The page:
Criminals are smarter than ever, and lawyers need to embrace innovation to keep pace with them. A law degree from a top school and experience with a stellar legal firm will not set you up for success when you are fighting against a tech genius. You need to think like a criminal and use innovative tools to gather evidence in the most ingenious ways.
Thankfully, digital forensics can help you unlock evidence as electronic data from devices to strengthen your case. It plays a key role in cases involving employee fraud and data thefts. A basic understanding of this technology is, therefore, an integral element of a successful legal practice. Before you dive into it, here are some facts you must know about digital forensics.
A Broad Collection Sets You Up for Success
Digital forensics involves the collection and analysis of digital data from multiple devices. These include computers, phones, tablets, and portable hard drives. It also covers accessing data from cloud storage locations. When it comes to gathering digital data for the sake of evidence, broad collection determines success. Consider going beyond the regular sources of data. Collect additional pieces from printer logs, server or database logs, key card access logs, and security camera footage.
Further, you can even piece together the critical information to detect actions, such as when a user modified a file or attached an external drive to the device. The more data you have, the better are the chances of getting strong evidence.
The Right Tools Make a Difference
As a lawyer, you are trained to do your thing and probably are the best at it. But you cannot expect to be a tech genius, which you need to be if you want to get the best from digital forensics. Choosing the right tools is crucial to access key pieces of evidence. For example, you will require Cell Phone Forensics Software to access the encrypted data from a suspect’s cell phone.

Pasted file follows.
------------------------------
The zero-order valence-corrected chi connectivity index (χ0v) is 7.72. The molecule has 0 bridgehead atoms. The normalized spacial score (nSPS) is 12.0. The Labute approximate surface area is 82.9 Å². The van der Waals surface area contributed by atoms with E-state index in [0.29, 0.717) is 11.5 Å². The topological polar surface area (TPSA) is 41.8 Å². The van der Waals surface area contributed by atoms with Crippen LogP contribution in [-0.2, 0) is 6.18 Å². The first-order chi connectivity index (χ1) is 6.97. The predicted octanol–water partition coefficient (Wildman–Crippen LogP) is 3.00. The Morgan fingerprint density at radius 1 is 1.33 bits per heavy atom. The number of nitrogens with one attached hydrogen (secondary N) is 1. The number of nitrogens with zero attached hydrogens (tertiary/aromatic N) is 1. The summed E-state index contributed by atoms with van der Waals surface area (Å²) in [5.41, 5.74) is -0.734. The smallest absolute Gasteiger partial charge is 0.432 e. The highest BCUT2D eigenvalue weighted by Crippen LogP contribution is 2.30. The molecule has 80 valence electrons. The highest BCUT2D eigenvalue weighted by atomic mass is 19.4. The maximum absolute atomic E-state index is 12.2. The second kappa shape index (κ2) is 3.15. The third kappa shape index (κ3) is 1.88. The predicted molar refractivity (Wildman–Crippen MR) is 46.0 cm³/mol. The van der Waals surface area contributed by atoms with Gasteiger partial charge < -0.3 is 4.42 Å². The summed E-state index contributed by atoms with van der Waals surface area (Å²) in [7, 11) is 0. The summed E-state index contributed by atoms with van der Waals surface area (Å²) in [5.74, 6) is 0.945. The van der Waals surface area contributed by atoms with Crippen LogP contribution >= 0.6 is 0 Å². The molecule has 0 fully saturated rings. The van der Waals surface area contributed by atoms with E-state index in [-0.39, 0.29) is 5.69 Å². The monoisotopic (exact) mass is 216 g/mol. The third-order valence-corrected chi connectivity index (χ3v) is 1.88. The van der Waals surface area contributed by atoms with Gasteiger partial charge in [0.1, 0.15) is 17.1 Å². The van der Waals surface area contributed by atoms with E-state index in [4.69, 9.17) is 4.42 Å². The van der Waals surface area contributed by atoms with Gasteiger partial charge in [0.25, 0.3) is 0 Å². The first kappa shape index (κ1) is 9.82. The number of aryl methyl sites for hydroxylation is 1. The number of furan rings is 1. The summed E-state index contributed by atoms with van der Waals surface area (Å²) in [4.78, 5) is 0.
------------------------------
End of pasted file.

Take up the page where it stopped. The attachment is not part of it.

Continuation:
But the technology alone will not help because only an expert can unlock devices and decrypt information for you. Make sure you have both the right tools and trained people to use them to get the best outcomes.
Keeping a Collection Record is Vital
If you plan to use electronic evidence in court, you should be ready for disputes. You can minimize such events by keeping a detailed record of the make, model, and serial number of devices and when and how each device was collected. Additionally, document the time of transferring possession of the device, such as handing it over to a forensics expert for analysis.
These records can be vital if your client has to refer to the law enforcement department eventually. Remember that every detail matters, so you must not miss out on dates and timelines at any cost.
Accurate and relevant evidence can make or break a case, and no one knows this better than a lawyer. While digital forensics can empower you with game-changing evidence, you need to follow some rules to use it legally. Knowing the facts mentioned here definitely puts you in a better place.